Under Ind AS, where any item of income and expense, which is otherwise required to be recognised in profit or loss in accordance with Ind AS, is debited or credited to the securities premium account or other reserves, the amount in respect thereof shall be deducted from profit or loss from continuing operations for the purpose of calculating EPS. There is no such provision in IFRS.




    Under IFRS, the bargain purchase gain or negative goodwill arising on business combinations is recognised in profit or loss. Under Ind AS, the bargain purchase gain can be recognised either in other comprehensive income or capital reserve but not in profit or loss. Similar to business combination, bargain purchase gain on the acquisition of an associate is also not recognised in profit or loss.


    Under Ind AS, common control transactions are to be accounted based only on the book values of assets and liabilities. IFRS also allows a fair value option.




    Under Ind AS, where the escalation of operating lease rentals is in line with the expected general inflation so as to compensate the lessor for expected inflationary cost, rentals are not required to be recognised as an expense on a straight- line basis. Under IFRS, this is considered contingent rent if linked to the index.




    Ind AS introduces an exception to the IFRS definition of a ‘financial liability’. Ind AS classifies a conversion option embedded in a convertible bond denominated in a foreign currency as an equity instrument if it entitles the holder to acquire a fixed number of the entity’s own equity instruments for a fixed amount of cash, and the exercise price is fixed in any currency. This is not provided in IFRS. Therefore, it will not be required to be fair valued at each balance sheet date under Ind AS. Under IFRS, this conversion option is treated as a derivative liability. This is one of the most significant differences between Ind AS and IFRS.


    Property, Plant and Equipment:


    Under Ind AS, investment property is to be accounted using only the cost model, with the disclosure of fair value. Under IFRS, both cost and fair value options of accounting are available.

    IFRS permits the treatment of property interest held in an operating lease to be classified as investment property, if the definition of investment property is otherwise met and a fair value model is applied. In such cases, the operating lease will be accounted as if it were a finance lease. However, there is no such option under Ind AS.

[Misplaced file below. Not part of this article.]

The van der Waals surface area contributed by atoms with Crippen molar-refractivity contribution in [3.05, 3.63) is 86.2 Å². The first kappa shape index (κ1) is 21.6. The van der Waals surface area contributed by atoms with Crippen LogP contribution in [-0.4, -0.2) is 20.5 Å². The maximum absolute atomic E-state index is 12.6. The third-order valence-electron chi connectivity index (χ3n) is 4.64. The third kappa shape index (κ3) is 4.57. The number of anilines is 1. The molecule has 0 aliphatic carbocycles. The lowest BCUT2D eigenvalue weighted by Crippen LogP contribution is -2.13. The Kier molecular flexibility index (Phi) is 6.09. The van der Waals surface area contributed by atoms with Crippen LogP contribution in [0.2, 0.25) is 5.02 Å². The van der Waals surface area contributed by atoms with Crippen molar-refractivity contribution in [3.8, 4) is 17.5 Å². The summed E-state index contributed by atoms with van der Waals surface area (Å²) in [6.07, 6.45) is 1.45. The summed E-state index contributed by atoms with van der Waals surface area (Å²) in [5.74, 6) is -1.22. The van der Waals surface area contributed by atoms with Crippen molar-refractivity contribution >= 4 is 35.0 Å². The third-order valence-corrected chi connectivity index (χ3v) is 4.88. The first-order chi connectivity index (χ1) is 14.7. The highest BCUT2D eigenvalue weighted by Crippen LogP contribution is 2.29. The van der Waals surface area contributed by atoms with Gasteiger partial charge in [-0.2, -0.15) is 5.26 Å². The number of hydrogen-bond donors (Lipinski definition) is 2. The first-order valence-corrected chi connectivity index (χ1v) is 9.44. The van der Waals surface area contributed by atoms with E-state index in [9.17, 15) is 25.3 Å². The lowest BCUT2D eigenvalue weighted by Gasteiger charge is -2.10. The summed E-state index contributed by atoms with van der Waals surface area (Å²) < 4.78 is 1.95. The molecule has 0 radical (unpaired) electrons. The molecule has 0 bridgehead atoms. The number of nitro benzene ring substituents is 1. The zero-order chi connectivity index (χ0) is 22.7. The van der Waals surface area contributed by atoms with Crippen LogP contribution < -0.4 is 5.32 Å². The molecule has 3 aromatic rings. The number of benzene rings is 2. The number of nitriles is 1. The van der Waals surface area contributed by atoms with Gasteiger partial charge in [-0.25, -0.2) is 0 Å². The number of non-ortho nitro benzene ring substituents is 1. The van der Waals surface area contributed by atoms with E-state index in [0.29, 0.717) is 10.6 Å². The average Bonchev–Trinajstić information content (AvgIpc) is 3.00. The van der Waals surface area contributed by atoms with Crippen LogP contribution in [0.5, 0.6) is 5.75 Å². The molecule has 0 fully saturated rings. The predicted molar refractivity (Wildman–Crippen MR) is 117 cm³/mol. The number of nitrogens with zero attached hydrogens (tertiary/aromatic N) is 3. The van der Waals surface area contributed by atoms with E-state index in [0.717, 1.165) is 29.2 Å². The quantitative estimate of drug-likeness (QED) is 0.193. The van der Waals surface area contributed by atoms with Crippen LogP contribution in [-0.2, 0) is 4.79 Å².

Government Grants:


    IFRS gives an option to measure non-monetary government grants related to assets (tangible and intangible) either at their fair value or at nominal value. Ind AS requires the measurement of such grants only at their fair value.


    IFRS gives an option to present the grants related to assets either by setting up the grant as deferred income or by deducting the grant in arriving at the carrying amount of the asset. Ind AS requires the presentation of such grants in the balance sheet as deferred income.


    Related Parties:


    Under IFRS, certain relationships are specifically mentioned and considered to meet the definition of close members of the family of a person. These relationships are expanded in Ind AS to include brother, sister, father and mother of a person.


    Under Ind AS, the related-party disclosures do not apply where providing such disclosures will conflict with the entity’s duties of confidentiality provided under a statute or by a regulator or similar competent authority. IFRS does not provide such an exemption.




    When it is impracticable, Ind AS 28 allows the exemption from use of uniform accounting policies to perform equity method accounting of associates. IFRS does not allow this option.




    Under IFRS, standards on segment information and EPS are applicable to only those companies which are listed or are in the process of being listed. Ind AS does not provide any such exemption for the applicability of standards. In the absence of any exemption under the Companies Act, 2013, and the rules made thereunder, all companies applying Ind AS will have to apply standards on segment information and EPS.


    Companies will need to carefully evaluate the Ind AS transition provisions and accounting policy elections, in case they wish to bring their Ind AS financial information closer to IFRS. This may be more important for those entities planning international fund raising or listing, as they may require IFRS compliant financial statements for that purpose.




    Export of engineering goods on deferred payment terms and execution of turnkey projects and civil construction contracts abroad are collectively referred to as ‘Project Exports’.


    Project export contracts are generally of high value and exporters undertaking them are required to offer competitive credit terms to be able to secure orders from foreign buyers in the face of stiff international competition. Indian exporters offering deferred payment terms to overseas buyers in respect of export of goods and those who have been awarded turnkey, civil construction contracts by overseas parties have to secure prior approval at post award stage from Authorised Dealer (“AD”) / Exim Bank for credit terms to be offered, third country imports etc. Regulations relating to Project Exports and Service Exports are laid down in the Project Exports Manual (“PEM”) issued by RBI.


    RBI vide its A.P. (DIR Series) Circular No. 39, dated 14th January, 2016 has done away with the limits on the delegated powers of AD and has updated the PEM.


    Exporters who have secured orders for undertaking supply contracts on deferred payment terms, those who have secured turnkey/civil construction contracts abroad or for export of services in the area of management, technical consultancy, etc. where execution of the contracts involves grant of fund-based and/or non-fund-based facilities from the Indian banking system or where deferred payment terms are to be offered require approval from Authorised Dealer / Exim Bank.